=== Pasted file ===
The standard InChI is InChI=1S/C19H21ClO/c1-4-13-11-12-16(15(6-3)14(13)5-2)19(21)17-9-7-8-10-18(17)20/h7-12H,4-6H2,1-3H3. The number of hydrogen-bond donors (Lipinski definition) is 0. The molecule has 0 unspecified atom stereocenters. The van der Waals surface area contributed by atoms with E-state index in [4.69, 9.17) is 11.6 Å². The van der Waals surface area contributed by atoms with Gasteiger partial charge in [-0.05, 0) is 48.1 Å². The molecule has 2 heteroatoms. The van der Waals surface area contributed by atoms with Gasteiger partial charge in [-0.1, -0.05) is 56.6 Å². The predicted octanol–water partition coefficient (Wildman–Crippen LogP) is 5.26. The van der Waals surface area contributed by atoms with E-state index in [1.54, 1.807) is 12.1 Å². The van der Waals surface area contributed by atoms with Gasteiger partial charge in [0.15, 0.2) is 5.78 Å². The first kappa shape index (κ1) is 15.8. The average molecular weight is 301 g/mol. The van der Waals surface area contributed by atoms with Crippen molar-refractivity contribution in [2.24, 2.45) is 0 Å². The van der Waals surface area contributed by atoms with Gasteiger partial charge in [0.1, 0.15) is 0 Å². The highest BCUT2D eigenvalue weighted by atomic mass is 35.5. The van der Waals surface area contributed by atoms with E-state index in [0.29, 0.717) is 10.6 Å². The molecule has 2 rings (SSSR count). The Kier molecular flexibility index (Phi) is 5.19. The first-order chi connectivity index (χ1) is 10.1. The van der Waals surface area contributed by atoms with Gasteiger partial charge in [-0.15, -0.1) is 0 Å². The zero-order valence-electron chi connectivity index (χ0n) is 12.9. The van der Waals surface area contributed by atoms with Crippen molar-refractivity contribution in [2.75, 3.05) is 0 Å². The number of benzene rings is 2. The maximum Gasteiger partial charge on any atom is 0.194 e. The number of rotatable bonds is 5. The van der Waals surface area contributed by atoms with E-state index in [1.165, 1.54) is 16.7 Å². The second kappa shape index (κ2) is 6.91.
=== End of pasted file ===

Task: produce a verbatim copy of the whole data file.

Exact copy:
The standard InChI is InChI=1S/C19H21ClO/c1-4-13-11-12-16(15(6-3)14(13)5-2)19(21)17-9-7-8-10-18(17)20/h7-12H,4-6H2,1-3H3. The number of hydrogen-bond donors (Lipinski definition) is 0. The molecule has 0 unspecified atom stereocenters. The van der Waals surface area contributed by atoms with E-state index in [4.69, 9.17) is 11.6 Å². The van der Waals surface area contributed by atoms with Gasteiger partial charge in [-0.05, 0) is 48.1 Å². The molecule has 2 heteroatoms. The van der Waals surface area contributed by atoms with Gasteiger partial charge in [-0.1, -0.05) is 56.6 Å². The predicted octanol–water partition coefficient (Wildman–Crippen LogP) is 5.26. The van der Waals surface area contributed by atoms with E-state index in [1.54, 1.807) is 12.1 Å². The van der Waals surface area contributed by atoms with Gasteiger partial charge in [0.15, 0.2) is 5.78 Å². The first kappa shape index (κ1) is 15.8. The average molecular weight is 301 g/mol. The van der Waals surface area contributed by atoms with Crippen molar-refractivity contribution in [2.24, 2.45) is 0 Å². The van der Waals surface area contributed by atoms with Gasteiger partial charge in [0.1, 0.15) is 0 Å². The highest BCUT2D eigenvalue weighted by atomic mass is 35.5. The van der Waals surface area contributed by atoms with E-state index in [0.29, 0.717) is 10.6 Å². The molecule has 2 rings (SSSR count). The Kier molecular flexibility index (Phi) is 5.19. The first-order chi connectivity index (χ1) is 10.1. The van der Waals surface area contributed by atoms with Gasteiger partial charge in [-0.15, -0.1) is 0 Å². The zero-order valence-electron chi connectivity index (χ0n) is 12.9. The van der Waals surface area contributed by atoms with Crippen molar-refractivity contribution in [2.75, 3.05) is 0 Å². The number of benzene rings is 2. The maximum Gasteiger partial charge on any atom is 0.194 e. The number of rotatable bonds is 5. The van der Waals surface area contributed by atoms with E-state index in [1.165, 1.54) is 16.7 Å². The second kappa shape index (κ2) is 6.91.